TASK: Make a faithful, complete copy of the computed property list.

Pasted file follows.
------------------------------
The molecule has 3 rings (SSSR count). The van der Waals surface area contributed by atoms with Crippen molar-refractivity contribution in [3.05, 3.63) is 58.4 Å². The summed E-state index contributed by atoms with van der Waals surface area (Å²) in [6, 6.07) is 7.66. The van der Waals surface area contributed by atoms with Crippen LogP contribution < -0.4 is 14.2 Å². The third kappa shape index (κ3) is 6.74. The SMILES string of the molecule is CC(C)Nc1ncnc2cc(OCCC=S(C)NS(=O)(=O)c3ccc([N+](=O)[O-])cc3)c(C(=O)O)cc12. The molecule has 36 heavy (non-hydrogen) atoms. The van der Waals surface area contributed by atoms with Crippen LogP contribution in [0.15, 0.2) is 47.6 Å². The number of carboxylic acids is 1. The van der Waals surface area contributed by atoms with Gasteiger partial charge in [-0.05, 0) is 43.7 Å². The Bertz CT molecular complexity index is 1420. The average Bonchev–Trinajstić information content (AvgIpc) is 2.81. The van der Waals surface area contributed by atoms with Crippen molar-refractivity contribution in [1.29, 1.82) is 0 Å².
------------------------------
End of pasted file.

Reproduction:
The molecule has 3 rings (SSSR count). The van der Waals surface area contributed by atoms with Crippen molar-refractivity contribution in [3.05, 3.63) is 58.4 Å². The summed E-state index contributed by atoms with van der Waals surface area (Å²) in [6, 6.07) is 7.66. The van der Waals surface area contributed by atoms with Crippen LogP contribution < -0.4 is 14.2 Å². The third kappa shape index (κ3) is 6.74. The SMILES string of the molecule is CC(C)Nc1ncnc2cc(OCCC=S(C)NS(=O)(=O)c3ccc([N+](=O)[O-])cc3)c(C(=O)O)cc12. The molecule has 36 heavy (non-hydrogen) atoms. The van der Waals surface area contributed by atoms with Crippen LogP contribution in [0.15, 0.2) is 47.6 Å². The number of carboxylic acids is 1. The van der Waals surface area contributed by atoms with Gasteiger partial charge in [-0.05, 0) is 43.7 Å². The Bertz CT molecular complexity index is 1420. The average Bonchev–Trinajstić information content (AvgIpc) is 2.81. The van der Waals surface area contributed by atoms with Crippen molar-refractivity contribution in [1.29, 1.82) is 0 Å².